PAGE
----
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Tigers Reduced to Skin and Bones for Wildlife Crime

A new report documents the alarming illegal trade in tigers and their parts

smuggled tigers

In October 2012, Thai police intercepted 16 tiger cubs being smuggled in the back of a truck across the border into Laos. The cubs were likely reared in an illegal tiger farm and destined for China.

The skin, bones, teeth, claws and skulls of more than 1,400 tigers were confiscated between 2000 and 2012, according to a new report. With wild tiger numbers at an all-time low, the report stresses the crisis of wildlife crime.

“This report is just the tip of the iceberg because only a fraction of illegal tiger trade is actually intercepted by law enforcement. The real scale of wildlife crime is much larger and represents a serious threat to the world’s last remaining wild tigers.”

Leigh Henry
Senior Policy Advisor, Species Conservation & Advocacy

Significant findings from more than 600 documented seizures in a dozen tiger range countries include:

  • An average of two tigers a week were killed for illegal trade
  • Online markets for tiger trade are emerging as law enforcement and policing improves
  • 61 live tigers were seized since 2010—an alarming increase
  • 89 percent of seizures occurred outside of protected areas.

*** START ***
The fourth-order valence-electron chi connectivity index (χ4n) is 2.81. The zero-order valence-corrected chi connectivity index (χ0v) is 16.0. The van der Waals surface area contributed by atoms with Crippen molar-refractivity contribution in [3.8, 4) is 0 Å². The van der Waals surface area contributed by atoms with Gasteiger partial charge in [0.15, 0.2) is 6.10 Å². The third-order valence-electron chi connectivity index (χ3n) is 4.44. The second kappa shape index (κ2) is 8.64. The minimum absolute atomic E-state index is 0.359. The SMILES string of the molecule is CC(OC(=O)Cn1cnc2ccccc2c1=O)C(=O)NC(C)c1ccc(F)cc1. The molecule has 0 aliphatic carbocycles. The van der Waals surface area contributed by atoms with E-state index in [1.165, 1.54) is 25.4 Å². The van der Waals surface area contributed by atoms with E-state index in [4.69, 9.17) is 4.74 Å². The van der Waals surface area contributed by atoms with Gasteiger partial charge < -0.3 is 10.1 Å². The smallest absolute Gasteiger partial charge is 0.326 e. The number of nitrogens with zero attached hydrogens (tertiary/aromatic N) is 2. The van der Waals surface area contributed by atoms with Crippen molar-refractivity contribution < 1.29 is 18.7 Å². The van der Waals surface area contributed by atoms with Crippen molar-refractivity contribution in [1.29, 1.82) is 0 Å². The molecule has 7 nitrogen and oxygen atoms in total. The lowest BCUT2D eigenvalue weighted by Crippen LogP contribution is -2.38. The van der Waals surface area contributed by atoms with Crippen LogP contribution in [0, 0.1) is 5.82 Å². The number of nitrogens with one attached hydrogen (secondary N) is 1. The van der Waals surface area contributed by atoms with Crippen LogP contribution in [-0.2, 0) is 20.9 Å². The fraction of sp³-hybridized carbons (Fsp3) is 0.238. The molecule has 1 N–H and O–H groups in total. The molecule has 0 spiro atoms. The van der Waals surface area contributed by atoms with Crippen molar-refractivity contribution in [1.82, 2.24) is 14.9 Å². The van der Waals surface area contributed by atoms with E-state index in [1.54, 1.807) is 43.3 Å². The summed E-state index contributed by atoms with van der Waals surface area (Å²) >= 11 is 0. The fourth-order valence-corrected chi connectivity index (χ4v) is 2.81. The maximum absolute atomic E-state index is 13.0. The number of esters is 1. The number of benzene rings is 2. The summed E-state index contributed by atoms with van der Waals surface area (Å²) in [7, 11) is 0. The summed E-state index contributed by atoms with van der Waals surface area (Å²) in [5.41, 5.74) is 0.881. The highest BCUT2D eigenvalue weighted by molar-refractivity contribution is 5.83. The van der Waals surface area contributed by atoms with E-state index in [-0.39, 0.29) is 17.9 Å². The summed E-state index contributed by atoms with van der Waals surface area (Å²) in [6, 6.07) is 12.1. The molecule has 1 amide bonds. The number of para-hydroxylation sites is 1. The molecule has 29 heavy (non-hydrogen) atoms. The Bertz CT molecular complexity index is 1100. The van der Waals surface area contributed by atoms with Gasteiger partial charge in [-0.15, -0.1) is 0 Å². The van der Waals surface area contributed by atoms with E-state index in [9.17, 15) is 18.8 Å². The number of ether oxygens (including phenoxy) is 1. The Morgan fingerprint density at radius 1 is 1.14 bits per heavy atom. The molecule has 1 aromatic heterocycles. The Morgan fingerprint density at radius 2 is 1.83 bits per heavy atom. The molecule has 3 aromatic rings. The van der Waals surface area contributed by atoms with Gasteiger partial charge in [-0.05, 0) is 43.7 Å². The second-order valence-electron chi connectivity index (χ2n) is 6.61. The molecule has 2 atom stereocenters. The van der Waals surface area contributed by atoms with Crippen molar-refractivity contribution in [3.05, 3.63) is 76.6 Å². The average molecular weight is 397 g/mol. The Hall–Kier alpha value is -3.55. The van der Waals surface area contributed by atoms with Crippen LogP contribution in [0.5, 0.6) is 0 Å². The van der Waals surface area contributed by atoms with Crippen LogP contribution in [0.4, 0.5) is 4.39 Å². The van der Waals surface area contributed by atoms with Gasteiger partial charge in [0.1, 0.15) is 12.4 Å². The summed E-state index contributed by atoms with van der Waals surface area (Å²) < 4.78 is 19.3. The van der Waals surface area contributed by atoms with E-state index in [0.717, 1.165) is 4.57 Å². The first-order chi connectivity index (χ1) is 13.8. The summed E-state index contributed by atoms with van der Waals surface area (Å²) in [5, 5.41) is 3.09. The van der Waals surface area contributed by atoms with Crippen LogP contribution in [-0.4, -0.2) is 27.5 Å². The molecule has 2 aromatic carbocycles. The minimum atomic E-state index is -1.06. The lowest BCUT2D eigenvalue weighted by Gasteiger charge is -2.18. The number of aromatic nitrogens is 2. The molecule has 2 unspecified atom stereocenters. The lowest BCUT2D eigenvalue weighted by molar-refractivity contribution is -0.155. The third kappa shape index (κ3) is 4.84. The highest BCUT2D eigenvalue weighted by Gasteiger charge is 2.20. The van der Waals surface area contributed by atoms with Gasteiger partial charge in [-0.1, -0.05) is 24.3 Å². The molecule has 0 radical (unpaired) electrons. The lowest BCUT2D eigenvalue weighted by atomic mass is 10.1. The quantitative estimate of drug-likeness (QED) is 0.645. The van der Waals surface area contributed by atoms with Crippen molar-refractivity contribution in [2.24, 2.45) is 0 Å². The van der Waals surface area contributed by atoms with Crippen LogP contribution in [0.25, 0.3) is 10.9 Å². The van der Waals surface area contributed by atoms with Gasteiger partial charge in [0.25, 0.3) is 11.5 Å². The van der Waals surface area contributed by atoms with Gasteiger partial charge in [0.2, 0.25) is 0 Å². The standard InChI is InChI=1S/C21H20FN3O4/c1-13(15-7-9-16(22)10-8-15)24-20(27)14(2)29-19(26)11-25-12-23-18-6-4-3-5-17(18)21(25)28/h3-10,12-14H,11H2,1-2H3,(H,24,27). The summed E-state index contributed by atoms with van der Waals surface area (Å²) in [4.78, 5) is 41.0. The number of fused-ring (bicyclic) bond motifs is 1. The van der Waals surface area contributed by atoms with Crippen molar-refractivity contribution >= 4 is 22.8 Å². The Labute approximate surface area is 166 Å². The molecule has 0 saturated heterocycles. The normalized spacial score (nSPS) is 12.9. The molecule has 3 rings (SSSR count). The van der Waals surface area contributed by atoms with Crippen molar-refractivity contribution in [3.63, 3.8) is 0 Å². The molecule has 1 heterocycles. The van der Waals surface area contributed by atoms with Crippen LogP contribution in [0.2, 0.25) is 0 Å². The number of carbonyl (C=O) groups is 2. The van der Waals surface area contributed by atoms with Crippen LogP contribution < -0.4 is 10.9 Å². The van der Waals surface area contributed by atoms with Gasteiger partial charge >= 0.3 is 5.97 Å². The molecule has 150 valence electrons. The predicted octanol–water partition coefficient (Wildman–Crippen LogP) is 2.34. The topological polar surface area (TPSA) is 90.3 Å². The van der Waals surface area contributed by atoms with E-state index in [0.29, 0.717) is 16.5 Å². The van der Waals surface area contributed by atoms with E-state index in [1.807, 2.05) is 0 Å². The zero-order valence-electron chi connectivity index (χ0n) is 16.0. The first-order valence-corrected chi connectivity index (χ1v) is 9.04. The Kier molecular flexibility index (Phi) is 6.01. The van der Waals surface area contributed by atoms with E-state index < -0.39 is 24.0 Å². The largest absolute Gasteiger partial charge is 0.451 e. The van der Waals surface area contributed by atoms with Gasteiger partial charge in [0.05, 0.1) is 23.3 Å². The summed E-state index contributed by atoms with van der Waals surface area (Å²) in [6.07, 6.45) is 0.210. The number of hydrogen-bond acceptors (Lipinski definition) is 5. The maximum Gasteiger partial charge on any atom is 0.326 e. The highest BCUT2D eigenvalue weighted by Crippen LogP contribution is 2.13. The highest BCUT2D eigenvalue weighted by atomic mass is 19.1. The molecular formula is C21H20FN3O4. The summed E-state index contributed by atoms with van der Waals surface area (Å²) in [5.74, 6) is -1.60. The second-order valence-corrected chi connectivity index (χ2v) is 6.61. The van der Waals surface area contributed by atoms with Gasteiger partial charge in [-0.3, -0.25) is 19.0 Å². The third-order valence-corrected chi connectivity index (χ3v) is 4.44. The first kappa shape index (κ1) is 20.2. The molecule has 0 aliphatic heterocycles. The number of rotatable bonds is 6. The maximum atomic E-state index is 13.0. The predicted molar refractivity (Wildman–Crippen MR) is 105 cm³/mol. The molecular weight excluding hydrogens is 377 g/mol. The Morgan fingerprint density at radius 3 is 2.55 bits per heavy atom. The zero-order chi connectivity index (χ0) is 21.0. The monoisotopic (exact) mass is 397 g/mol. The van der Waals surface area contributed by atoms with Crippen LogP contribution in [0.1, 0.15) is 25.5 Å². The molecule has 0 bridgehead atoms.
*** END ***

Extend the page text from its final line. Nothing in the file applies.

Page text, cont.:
The report from TRAFFIC—the wildlife trade monitoring network—was released in Bangkok during the Convention on International Trade in Endangered Species of Wild Fauna and Flora (CITES). During the conference, delegates will be discussing efforts to protect tigers and other Asian big cats.

A call to action

Thailand, the host country of CITES made the most live tiger seizures—30 in the past two years. Cambodia did not share data for the report.

WWF and TRAFFIC are calling on all tiger range countries to take action and do the following:

  • Improve reporting to CITES in order to enhance law enforcement efforts to protect tigers
  • Identify and root out online trade in tigers
  • Share information and intelligence with partners like INTERPOL and invest in a central database to coordinate enforcement efforts.
  • Enhance protected area patrolling through the use of Spatial Monitoring and Reporting (SMART) tools
  • Create a multi-agency national task force dedicated to stopping wildlife crime

What you can do

Take action now to urge the U.S. to stand up for international wildlife. And thank you for doing your part to support WWF’s campaign to stop wildlife crime.

 

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